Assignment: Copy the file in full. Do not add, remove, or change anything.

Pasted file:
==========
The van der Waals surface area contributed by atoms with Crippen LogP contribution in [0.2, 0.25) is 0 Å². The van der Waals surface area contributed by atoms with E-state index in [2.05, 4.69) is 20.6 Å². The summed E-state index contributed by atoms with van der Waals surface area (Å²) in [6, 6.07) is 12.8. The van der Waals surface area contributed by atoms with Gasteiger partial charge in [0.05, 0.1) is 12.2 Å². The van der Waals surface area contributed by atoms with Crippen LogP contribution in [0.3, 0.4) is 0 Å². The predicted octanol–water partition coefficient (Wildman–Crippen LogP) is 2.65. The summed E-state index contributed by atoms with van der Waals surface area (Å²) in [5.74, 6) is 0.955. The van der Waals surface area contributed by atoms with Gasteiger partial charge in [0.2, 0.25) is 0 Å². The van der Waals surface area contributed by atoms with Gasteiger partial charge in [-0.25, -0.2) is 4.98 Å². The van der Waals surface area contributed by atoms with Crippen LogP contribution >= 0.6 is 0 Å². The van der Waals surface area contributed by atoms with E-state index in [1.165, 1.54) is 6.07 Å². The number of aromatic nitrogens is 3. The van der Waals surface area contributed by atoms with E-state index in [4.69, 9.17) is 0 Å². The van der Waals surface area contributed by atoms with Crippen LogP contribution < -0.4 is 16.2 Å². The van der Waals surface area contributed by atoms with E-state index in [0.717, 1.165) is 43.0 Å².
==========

The van der Waals surface area contributed by atoms with Crippen LogP contribution in [0.2, 0.25) is 0 Å². The van der Waals surface area contributed by atoms with E-state index in [2.05, 4.69) is 20.6 Å². The summed E-state index contributed by atoms with van der Waals surface area (Å²) in [6, 6.07) is 12.8. The van der Waals surface area contributed by atoms with Gasteiger partial charge in [0.05, 0.1) is 12.2 Å². The van der Waals surface area contributed by atoms with Crippen LogP contribution in [0.3, 0.4) is 0 Å². The predicted octanol–water partition coefficient (Wildman–Crippen LogP) is 2.65. The summed E-state index contributed by atoms with van der Waals surface area (Å²) in [5.74, 6) is 0.955. The van der Waals surface area contributed by atoms with Gasteiger partial charge in [0.2, 0.25) is 0 Å². The van der Waals surface area contributed by atoms with Gasteiger partial charge in [-0.25, -0.2) is 4.98 Å². The van der Waals surface area contributed by atoms with Crippen LogP contribution >= 0.6 is 0 Å². The van der Waals surface area contributed by atoms with E-state index in [1.165, 1.54) is 6.07 Å². The number of aromatic nitrogens is 3. The van der Waals surface area contributed by atoms with E-state index in [4.69, 9.17) is 0 Å². The van der Waals surface area contributed by atoms with Crippen LogP contribution < -0.4 is 16.2 Å². The van der Waals surface area contributed by atoms with E-state index in [0.717, 1.165) is 43.0 Å².